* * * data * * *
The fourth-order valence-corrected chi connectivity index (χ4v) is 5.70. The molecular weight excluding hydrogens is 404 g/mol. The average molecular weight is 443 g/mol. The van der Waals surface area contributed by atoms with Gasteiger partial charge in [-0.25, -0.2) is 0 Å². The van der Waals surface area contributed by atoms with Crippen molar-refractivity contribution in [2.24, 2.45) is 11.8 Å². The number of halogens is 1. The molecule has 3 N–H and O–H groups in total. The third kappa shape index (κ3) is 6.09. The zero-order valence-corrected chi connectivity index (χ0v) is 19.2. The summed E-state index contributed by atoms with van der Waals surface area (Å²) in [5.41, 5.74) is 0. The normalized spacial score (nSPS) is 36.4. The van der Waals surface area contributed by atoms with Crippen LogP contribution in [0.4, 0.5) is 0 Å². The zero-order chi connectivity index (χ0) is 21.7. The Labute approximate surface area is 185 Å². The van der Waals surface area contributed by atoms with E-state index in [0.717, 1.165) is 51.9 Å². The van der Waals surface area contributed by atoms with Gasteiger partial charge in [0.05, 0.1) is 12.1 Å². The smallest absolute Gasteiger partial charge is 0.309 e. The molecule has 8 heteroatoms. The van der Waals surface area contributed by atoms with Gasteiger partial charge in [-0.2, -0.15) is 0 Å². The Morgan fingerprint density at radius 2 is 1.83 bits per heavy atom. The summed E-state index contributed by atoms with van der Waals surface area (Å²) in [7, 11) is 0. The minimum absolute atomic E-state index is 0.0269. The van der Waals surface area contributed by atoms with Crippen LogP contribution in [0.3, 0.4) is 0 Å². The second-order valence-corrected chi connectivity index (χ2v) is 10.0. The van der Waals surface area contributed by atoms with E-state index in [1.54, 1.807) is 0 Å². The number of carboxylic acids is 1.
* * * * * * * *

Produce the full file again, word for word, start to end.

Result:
The fourth-order valence-corrected chi connectivity index (χ4v) is 5.70. The molecular weight excluding hydrogens is 404 g/mol. The average molecular weight is 443 g/mol. The van der Waals surface area contributed by atoms with Gasteiger partial charge in [-0.25, -0.2) is 0 Å². The van der Waals surface area contributed by atoms with Crippen molar-refractivity contribution in [2.24, 2.45) is 11.8 Å². The number of halogens is 1. The molecule has 3 N–H and O–H groups in total. The third kappa shape index (κ3) is 6.09. The zero-order valence-corrected chi connectivity index (χ0v) is 19.2. The summed E-state index contributed by atoms with van der Waals surface area (Å²) in [5.41, 5.74) is 0. The normalized spacial score (nSPS) is 36.4. The van der Waals surface area contributed by atoms with Crippen LogP contribution in [0.4, 0.5) is 0 Å². The zero-order chi connectivity index (χ0) is 21.7. The Labute approximate surface area is 185 Å². The van der Waals surface area contributed by atoms with E-state index in [0.717, 1.165) is 51.9 Å². The van der Waals surface area contributed by atoms with Gasteiger partial charge in [0.05, 0.1) is 12.1 Å². The smallest absolute Gasteiger partial charge is 0.309 e. The molecule has 8 heteroatoms. The van der Waals surface area contributed by atoms with Gasteiger partial charge in [-0.2, -0.15) is 0 Å². The Morgan fingerprint density at radius 2 is 1.83 bits per heavy atom. The summed E-state index contributed by atoms with van der Waals surface area (Å²) in [7, 11) is 0. The minimum absolute atomic E-state index is 0.0269. The van der Waals surface area contributed by atoms with Crippen LogP contribution in [0.3, 0.4) is 0 Å². The second-order valence-corrected chi connectivity index (χ2v) is 10.0. The van der Waals surface area contributed by atoms with E-state index in [1.54, 1.807) is 0 Å². The number of carboxylic acids is 1.